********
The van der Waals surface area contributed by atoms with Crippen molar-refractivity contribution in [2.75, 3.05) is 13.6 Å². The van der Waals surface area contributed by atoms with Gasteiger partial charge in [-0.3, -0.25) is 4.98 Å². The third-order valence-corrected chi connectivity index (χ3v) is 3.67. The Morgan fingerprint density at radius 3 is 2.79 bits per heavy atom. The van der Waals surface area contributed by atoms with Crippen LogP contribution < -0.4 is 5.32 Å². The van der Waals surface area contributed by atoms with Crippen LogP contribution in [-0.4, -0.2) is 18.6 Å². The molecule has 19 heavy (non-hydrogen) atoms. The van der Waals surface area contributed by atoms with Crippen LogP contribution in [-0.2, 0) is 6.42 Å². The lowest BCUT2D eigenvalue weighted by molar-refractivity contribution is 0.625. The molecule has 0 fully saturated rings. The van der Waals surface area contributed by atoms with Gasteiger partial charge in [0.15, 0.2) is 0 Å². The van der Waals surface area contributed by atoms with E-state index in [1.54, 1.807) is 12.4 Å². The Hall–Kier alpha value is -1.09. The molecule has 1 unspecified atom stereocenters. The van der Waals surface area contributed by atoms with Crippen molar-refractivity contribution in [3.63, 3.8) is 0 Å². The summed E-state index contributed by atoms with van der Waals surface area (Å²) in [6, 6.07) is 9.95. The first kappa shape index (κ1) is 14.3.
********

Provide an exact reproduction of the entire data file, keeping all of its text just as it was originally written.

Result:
The van der Waals surface area contributed by atoms with Crippen molar-refractivity contribution in [2.75, 3.05) is 13.6 Å². The van der Waals surface area contributed by atoms with Gasteiger partial charge in [-0.3, -0.25) is 4.98 Å². The third-order valence-corrected chi connectivity index (χ3v) is 3.67. The Morgan fingerprint density at radius 3 is 2.79 bits per heavy atom. The van der Waals surface area contributed by atoms with Crippen LogP contribution < -0.4 is 5.32 Å². The van der Waals surface area contributed by atoms with Crippen LogP contribution in [-0.4, -0.2) is 18.6 Å². The molecule has 19 heavy (non-hydrogen) atoms. The van der Waals surface area contributed by atoms with Crippen LogP contribution in [-0.2, 0) is 6.42 Å². The lowest BCUT2D eigenvalue weighted by molar-refractivity contribution is 0.625. The molecule has 0 fully saturated rings. The van der Waals surface area contributed by atoms with Gasteiger partial charge in [0.15, 0.2) is 0 Å². The van der Waals surface area contributed by atoms with E-state index in [1.54, 1.807) is 12.4 Å². The Hall–Kier alpha value is -1.09. The molecule has 1 unspecified atom stereocenters. The van der Waals surface area contributed by atoms with Crippen molar-refractivity contribution in [3.63, 3.8) is 0 Å². The summed E-state index contributed by atoms with van der Waals surface area (Å²) in [6, 6.07) is 9.95. The first kappa shape index (κ1) is 14.3.